The actions against America’s self-styled “toughest sheriff” highlighted the Obama administration’s increasingly aggressive enforcement of civil rights laws in areas including police brutality and voting rights.
The Justice Department’s Civil Rights Division is conducting 20 probes of police and sheriff departments — the most in its 54-year history. And this week, Attorney General Eric H. Holder Jr. vowed to fully enforce civil rights protections in the run-up to the elections amid Republican-led efforts to tighten state voting laws.
Arpaio is a former D.C. police officer and the longtime sheriff of Maricopa County; he has come to embody the national divide over illegal immigration. In its report, the Justice Department said he had created a “wall of distrust” with Hispanics by targeting them for arrest and retaliating against those who criticized his methods. The sheriff’s deputies, it found, were four to nine times as likely to stop Hispanic drivers as non-Hispanics. Arpaio strongly denied the allegations.
“We found discriminatory policing that was deeply rooted in the culture of the department,’’ said Thomas E. Perez, assistant attorney general for civil rights. He vowed to work with Maricopa, which includes Phoenix, in implementing reforms, but if the sheriff refuses to cooperate, Perez threatened a civil lawsuit or steps to curtail the millions of dollars in federal funding the department has received over the past several years.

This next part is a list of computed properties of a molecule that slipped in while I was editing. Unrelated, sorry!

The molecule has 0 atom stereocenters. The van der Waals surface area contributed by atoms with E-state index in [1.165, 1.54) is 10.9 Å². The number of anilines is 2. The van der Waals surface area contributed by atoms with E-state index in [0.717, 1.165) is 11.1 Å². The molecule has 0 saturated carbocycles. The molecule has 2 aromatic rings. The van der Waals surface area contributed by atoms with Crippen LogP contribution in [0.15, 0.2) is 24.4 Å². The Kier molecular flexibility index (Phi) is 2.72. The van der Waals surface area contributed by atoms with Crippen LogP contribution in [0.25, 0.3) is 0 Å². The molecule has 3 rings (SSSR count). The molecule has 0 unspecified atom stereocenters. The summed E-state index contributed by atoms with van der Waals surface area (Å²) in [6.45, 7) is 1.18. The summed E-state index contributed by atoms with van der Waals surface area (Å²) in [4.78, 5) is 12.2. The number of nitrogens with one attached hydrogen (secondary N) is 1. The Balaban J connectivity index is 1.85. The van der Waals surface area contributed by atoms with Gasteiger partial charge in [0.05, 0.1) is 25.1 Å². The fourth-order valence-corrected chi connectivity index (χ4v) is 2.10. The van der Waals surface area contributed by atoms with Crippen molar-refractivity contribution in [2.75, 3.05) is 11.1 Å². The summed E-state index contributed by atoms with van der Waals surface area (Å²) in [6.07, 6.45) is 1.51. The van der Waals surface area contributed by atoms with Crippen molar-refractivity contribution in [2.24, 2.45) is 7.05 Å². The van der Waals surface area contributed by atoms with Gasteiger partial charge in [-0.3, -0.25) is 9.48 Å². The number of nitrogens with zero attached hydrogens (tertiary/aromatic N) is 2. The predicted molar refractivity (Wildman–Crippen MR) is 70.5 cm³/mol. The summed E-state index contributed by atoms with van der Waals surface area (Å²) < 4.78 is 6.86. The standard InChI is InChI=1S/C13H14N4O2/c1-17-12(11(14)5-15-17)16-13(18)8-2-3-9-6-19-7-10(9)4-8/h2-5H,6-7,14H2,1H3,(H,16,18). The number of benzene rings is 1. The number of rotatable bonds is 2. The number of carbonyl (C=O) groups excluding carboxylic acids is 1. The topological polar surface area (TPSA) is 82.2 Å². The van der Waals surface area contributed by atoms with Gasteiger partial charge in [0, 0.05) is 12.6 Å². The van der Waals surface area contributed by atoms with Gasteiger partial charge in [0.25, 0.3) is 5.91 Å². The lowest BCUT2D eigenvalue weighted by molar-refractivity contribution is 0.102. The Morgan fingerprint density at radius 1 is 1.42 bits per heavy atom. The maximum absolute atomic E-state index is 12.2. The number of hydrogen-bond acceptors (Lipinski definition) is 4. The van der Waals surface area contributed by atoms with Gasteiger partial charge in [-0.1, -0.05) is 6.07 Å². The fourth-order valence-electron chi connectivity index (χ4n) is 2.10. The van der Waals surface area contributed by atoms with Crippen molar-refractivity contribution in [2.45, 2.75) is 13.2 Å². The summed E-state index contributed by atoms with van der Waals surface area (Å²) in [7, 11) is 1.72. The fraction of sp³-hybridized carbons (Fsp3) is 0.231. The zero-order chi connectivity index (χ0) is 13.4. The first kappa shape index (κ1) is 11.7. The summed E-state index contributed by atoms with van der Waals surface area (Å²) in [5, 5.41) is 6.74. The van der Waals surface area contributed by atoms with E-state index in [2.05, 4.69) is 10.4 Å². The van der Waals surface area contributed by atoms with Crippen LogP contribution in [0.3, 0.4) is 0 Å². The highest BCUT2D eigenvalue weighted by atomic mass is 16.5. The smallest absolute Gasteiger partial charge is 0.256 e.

A separate criminal investigation of Arpaio’s department is continuing, federal officials said. Sources familiar with that inquiry have said a federal grand jury in Phoenix is examining whether Arpaio used his power to investigate and intimidate political opponents and whether his office misappropriated government money.
The report on the civil rights probe, which began in 2008 and is continuing, could heighten tensions over the bitterly divisive issue of illegal immigration ahead of next year’s presidential election.
Once seen as a quirky figure who made inmates wear pink underwear, Arpaio has in recent years become a kind of folk hero to those who favor his heavily publicized “crime sweeps,” mostly in Hispanic neighborhoods.
Arpaio and his attorneys have long denied any racial profiling and derided the Justice Department investigations as politically motivated. In his typically pugnacious style, the sheriff on Thursday blasted the report as “a sad day for America as a whole.’’
“Don’t come here and use me as the whipping boy for a national and international problem,” he said at a news conference, according to the Associated Press. “We are going to cooperate the best we can. And if they are not happy, I guess they can carry out their threat and go to federal court.’’